What’s worse than sitting next to an oversharing, gossipy talker on a long flight? Sitting next to a screaming baby? Or maybe being the parent of a screaming child and trying everything to calm your sweet pea down while dodging the icy glares and annoying sighs of fellow travelers. Yep, that could be the worst!
Flying with kids requires a lot of upfront planning and stowing a few tricks up your sleeve, besides extra tissues, to ensure a smooth flight for your child, for you, and for everyone else.
Check out our list for tips on Flying with Kids.
Sometimes you “need to go” when you need to go, but if you have flexibility with your scheduling keep these things in mind:
- Coordinate flight times with your normal routines. Shorter flights are great for “nap time.”
- Late night or red-eye flights are typically bad for children’s scheduled because they don’t allow for a full night’s sleep. They can also make the next day harder due to everyone’s lack of sleep.
- When possible book direct flights. The fewer layovers the fewer opportunities for meltdowns.
- Pick kid-friendly airports. Airports are trending toward becoming destinations themselves with play areas, movie theatres, family restaurants, butterfly gardens and more. Related: World’s Best Airports
- Request seats toward the back of the plane closer to the bathroom.
Talk to your kids about what to expect on the plane. Some things to remember are check in procedures, the security x-ray machine, the sounds a plane makes, takeoff and landing feelings and noises, other passengers, what the flight attendants do, and where the pilots sit.
Don’t set your expectations too high that everything will go smoothly. Flying with kids is not relaxing for parents. You probably won’t sleep, your kids will get crabby at some point, and most of your time will be spent feeding and entertaining your children. Try not to schedule anything too strenuous or hectic for the day you arrive or return. You’re going to be tired enough.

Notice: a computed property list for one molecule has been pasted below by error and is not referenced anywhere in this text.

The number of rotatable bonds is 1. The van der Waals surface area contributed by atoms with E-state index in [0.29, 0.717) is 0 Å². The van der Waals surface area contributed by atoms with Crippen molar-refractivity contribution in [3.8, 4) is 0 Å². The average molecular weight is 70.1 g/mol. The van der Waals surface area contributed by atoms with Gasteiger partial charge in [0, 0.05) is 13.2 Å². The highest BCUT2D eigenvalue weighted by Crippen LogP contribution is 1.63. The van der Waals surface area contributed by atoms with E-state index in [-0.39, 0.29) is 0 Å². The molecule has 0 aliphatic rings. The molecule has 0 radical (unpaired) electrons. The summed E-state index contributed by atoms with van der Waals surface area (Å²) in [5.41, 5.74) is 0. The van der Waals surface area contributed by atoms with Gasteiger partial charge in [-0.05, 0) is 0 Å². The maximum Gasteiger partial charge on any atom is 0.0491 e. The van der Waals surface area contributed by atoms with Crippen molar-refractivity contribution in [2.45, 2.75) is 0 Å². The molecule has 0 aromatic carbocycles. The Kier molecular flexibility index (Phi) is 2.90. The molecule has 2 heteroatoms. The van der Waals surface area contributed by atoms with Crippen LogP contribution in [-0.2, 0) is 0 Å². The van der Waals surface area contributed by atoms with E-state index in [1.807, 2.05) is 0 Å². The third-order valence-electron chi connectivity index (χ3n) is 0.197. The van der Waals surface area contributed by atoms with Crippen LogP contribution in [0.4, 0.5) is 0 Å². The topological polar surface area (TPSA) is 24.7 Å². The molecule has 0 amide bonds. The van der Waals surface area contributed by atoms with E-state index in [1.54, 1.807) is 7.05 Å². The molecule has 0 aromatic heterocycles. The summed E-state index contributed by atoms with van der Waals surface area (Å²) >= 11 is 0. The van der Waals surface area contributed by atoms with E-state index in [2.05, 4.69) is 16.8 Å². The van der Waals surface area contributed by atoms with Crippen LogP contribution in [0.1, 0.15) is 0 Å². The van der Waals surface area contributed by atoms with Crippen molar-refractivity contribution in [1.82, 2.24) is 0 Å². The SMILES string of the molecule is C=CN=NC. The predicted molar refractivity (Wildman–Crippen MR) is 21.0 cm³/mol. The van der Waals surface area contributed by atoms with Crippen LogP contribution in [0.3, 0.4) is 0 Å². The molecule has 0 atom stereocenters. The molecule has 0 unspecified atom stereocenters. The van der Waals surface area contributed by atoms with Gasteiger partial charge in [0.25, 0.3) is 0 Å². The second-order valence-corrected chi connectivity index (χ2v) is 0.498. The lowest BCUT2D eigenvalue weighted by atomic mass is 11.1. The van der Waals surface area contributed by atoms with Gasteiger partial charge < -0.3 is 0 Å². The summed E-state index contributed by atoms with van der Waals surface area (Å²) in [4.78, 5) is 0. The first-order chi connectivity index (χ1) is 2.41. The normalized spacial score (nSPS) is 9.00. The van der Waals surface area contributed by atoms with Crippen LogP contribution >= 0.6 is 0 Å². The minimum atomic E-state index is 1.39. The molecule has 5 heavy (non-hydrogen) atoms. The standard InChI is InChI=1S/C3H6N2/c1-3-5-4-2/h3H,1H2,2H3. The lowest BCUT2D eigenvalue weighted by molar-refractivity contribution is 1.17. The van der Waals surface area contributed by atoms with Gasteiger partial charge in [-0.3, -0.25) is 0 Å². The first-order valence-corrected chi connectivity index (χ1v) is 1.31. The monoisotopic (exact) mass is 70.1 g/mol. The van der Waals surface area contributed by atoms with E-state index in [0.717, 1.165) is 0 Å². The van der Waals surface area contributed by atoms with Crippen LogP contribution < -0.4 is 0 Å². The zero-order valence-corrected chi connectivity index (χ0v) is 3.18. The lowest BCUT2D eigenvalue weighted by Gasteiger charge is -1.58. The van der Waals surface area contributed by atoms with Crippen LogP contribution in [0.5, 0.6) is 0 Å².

Get Travel Insurance
Health Insurance doesn’t always include international coverage, especially something like overseas medical transportation. Be sure your family is covered so you can travel with peace of mind. Don’t have a plan?…GET A PLAN
As a parent you know you don’t go to the grocery store without your ten pound diaper bag arsenal of fending off any possibly disaster and flying with kids should be on different. In fact, here are some additional things to help with the flight.
- Pick nutritious over sugary and pick uncrushable food like granola bars, dried fruit (not fresh) and cut up vegetables that won’t easily be smashed in the shuffle.
- Baby Wipes. Always a good choice!
- Formula and Breast Milk. The TSA has a section in their Tips and a video to watch regarding their current rules regarding transporting liquids and other infant care products.
- What did our parents do without tablets and smartphones to keep the kiddos entertained? Make sure everything has a full charge before you leave. Coloring books and games can be good too, but try to avoid items with a lot of pieces. You have enough to keep track of.
Once you are aboard and settled in make it a point to get to know your neighbors, but also remember you are a paying customer too, so don’t worry too much about other people. Your main concern is the comfort of you and your children, not strangers.
The Hold. According to a blog post that has gone viral, Dr. Robert Hamilton, a pediatrician, claims if you hold a screaming infant a certain way (The Hold) the infant will stop screaming, almost immediately. It is effective on infants under the age of three months. Before using the hold, make sure your infant isn’t screaming for medical reasons. It’s worth a try.
Be nice to the staff. Flight attendants can be your best ally with snacks, distractions, and dealing with grumpy passengers. And remember, your fussy kid is NOT the worse passenger they have ever dealt with.
Ear Pressure. Teach your kids, if they are old enough, how to “pop” their ears by holding their nose and trying to blowing out of it. Gum, hard candy, pacifiers, bottles and breast feeding really help with ear pressure, especially at takeoff and landing when the cabin pressure changes the most.
Like all things in life, “this too shall pass.” Even long flights end at some point. Just hang in, keep smiling and kiss and hug your kids!